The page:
Thank you for your time.

  3. Fred B. says:

    The singular they issue troubles every serious writer. As I was reading the log, I thought for sure you were lobbying for its approval.

    We bear no responsibility for the failure of the English language to provide us with a gender-neutral third person singular pronoun, and now we must write around it.

    I love these newsletters.

  4. Sej H. says:

    In the following “Even despite these eminent writers’ words, we know that many of you are adamant that the plural pronoun they and its variants should never be used with singular antecedents. Perhaps you will reconsider after hearing from the language scholars.”

    Is the opening word “Even” necessary here? I think not, but please tell me, particularly if it enhances the sentence in some way.

  5. Hilton E. says:

    Kindly note an error in your web page (https://www.grammarbook.com/grammar/pronoun.asp).

    “Many writers abhor the he or she solution. Following are more examples of why rewriting is a better idea than using he or she or him or her to make sentences grammatical.

    Incorrect: No one realizes when their time is up.
    Correct but awkward: No one realizes when his or her time is up.
    Rewritten: None realize when their time is up”.

    The last example is incorrect. ‘None’ means ‘no one’ or ‘not one’. As such, ‘none’ is singular, as in ‘none is . . .’ As such, that sentence should read “None realises when his or her time is up”. It’s unwieldy, of course, but technically correct.

    • Please see our note under Rule 6 of Subject-Verb Agreement, which reads:

      NOTE

      In recent years, the SAT testing service has considered none to be strictly singular. However, according to Merriam-Webster’s Dictionary of English Usage: “Clearly none has been both singular and plural since Old English and still is. The notion that it is singular only is a myth of unknown origin that appears to have arisen in the 19th century. If in context it seems like a singular to you, use a singular verb; if it seems like a plural, use a plural verb. Both are acceptable beyond serious criticism.” When none is clearly intended to mean “not one,” it is followed by a singular verb.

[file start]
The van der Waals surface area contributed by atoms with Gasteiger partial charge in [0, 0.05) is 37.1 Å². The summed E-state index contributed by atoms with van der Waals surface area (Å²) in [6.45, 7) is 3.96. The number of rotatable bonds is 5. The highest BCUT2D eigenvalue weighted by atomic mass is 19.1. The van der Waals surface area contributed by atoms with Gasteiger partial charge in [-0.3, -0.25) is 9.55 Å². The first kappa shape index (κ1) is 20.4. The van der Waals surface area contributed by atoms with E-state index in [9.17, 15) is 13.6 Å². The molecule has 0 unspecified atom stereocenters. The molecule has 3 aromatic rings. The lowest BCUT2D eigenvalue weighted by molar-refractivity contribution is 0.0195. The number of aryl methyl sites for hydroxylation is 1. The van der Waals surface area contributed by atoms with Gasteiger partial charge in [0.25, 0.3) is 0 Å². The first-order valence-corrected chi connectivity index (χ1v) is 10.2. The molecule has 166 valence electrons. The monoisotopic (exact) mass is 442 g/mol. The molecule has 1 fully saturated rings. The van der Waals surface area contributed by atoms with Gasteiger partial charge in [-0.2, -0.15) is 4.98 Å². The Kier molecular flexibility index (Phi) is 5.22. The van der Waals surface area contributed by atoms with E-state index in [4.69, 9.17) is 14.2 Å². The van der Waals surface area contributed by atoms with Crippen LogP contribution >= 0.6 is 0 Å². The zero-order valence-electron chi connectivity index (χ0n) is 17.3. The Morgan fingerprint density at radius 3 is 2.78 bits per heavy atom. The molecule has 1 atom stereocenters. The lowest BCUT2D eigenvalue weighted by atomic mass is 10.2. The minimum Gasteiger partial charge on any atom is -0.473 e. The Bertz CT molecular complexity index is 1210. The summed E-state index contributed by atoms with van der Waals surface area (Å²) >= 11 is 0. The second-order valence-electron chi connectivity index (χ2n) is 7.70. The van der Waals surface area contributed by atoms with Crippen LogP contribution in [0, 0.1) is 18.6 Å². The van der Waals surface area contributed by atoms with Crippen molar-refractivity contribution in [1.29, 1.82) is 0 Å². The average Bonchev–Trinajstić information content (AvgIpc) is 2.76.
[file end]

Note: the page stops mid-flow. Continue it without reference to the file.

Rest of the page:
As you can see, your pronouncement on the definition of the word “none” is incorrect.

      • Hilton E. says:

        With respect, your argument is flawed on two counts.

        Firstly, Merriam-Webster’s Dictionary of English Usage does not make use of proper English. You are referring to so-called ‘American English’ which is a bastardised form of true English.

        Secondly, “Clearly none has been both singular and plural since . . .” is also grammatically incorrect. In that example the word ‘both’ is superfluous and hence unnecessary.

        • As we note on the home page of GrammarBook.com and in the introduction to The Blue Book of Grammar and Punctuation, we represent American English rules.

          Instead of Merriam-Webster, perhaps you would prefer to cite the OED, which lists the first appearance of the plural none, meaning “no persons,” in 888 A.D.

  6. Sarah says:

    I’m getting very confused about the following sentence:

    One of our number were usually invited to the gathering

    Is were correct here? ‘Our’ is plural, as is ‘number’ in this context but ‘one’ is singular?
    One grammar tool wants to change ‘number’ to ‘numbers’ which isn’t correct here. Word says that ‘was’ is incorrect as it’s passive voice.
    Im sure this is simple and I’ve just complicated it but I would be very grateful for some help please!
    Thank you!
    Ps: I am based in England

  7. Mnr says:

    I need clarification on the following: Can “they” replace an unknown singular gender? In this sentence “the person is driving while they are making call,” am I referring that the person driving is also making a call at the same time or referring the call to another or different persons?